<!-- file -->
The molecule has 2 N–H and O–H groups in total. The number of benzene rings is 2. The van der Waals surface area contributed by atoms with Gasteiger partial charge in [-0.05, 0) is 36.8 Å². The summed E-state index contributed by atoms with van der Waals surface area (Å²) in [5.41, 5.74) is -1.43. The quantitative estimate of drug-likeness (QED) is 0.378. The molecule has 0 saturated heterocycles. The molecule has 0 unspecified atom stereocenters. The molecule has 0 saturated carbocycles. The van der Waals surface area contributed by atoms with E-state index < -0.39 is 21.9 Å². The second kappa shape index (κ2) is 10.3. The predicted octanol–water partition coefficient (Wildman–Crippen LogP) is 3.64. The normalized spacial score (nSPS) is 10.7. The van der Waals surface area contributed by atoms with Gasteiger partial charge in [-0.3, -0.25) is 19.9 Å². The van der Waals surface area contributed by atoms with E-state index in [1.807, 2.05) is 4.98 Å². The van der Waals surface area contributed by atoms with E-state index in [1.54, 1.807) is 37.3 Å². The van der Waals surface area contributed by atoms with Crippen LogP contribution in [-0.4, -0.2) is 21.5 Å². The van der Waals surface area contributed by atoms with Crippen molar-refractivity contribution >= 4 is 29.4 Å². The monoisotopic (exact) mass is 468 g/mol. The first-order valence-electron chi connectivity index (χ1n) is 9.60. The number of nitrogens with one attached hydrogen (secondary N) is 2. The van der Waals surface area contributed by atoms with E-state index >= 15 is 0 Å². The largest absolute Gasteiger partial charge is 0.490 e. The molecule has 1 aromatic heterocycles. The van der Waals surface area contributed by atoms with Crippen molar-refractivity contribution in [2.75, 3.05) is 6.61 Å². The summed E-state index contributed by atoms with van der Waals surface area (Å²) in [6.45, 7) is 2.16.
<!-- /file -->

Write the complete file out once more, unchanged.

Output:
The molecule has 2 N–H and O–H groups in total. The number of benzene rings is 2. The van der Waals surface area contributed by atoms with Gasteiger partial charge in [-0.05, 0) is 36.8 Å². The summed E-state index contributed by atoms with van der Waals surface area (Å²) in [5.41, 5.74) is -1.43. The quantitative estimate of drug-likeness (QED) is 0.378. The molecule has 0 saturated heterocycles. The molecule has 0 unspecified atom stereocenters. The molecule has 0 saturated carbocycles. The van der Waals surface area contributed by atoms with E-state index < -0.39 is 21.9 Å². The second kappa shape index (κ2) is 10.3. The predicted octanol–water partition coefficient (Wildman–Crippen LogP) is 3.64. The normalized spacial score (nSPS) is 10.7. The van der Waals surface area contributed by atoms with Gasteiger partial charge in [-0.3, -0.25) is 19.9 Å². The van der Waals surface area contributed by atoms with E-state index in [1.807, 2.05) is 4.98 Å². The van der Waals surface area contributed by atoms with E-state index in [1.54, 1.807) is 37.3 Å². The van der Waals surface area contributed by atoms with Crippen LogP contribution in [-0.4, -0.2) is 21.5 Å². The van der Waals surface area contributed by atoms with Crippen molar-refractivity contribution >= 4 is 29.4 Å². The monoisotopic (exact) mass is 468 g/mol. The first-order valence-electron chi connectivity index (χ1n) is 9.60. The number of nitrogens with one attached hydrogen (secondary N) is 2. The van der Waals surface area contributed by atoms with E-state index >= 15 is 0 Å². The largest absolute Gasteiger partial charge is 0.490 e. The molecule has 1 aromatic heterocycles. The van der Waals surface area contributed by atoms with Crippen molar-refractivity contribution in [2.75, 3.05) is 6.61 Å². The summed E-state index contributed by atoms with van der Waals surface area (Å²) in [6.45, 7) is 2.16.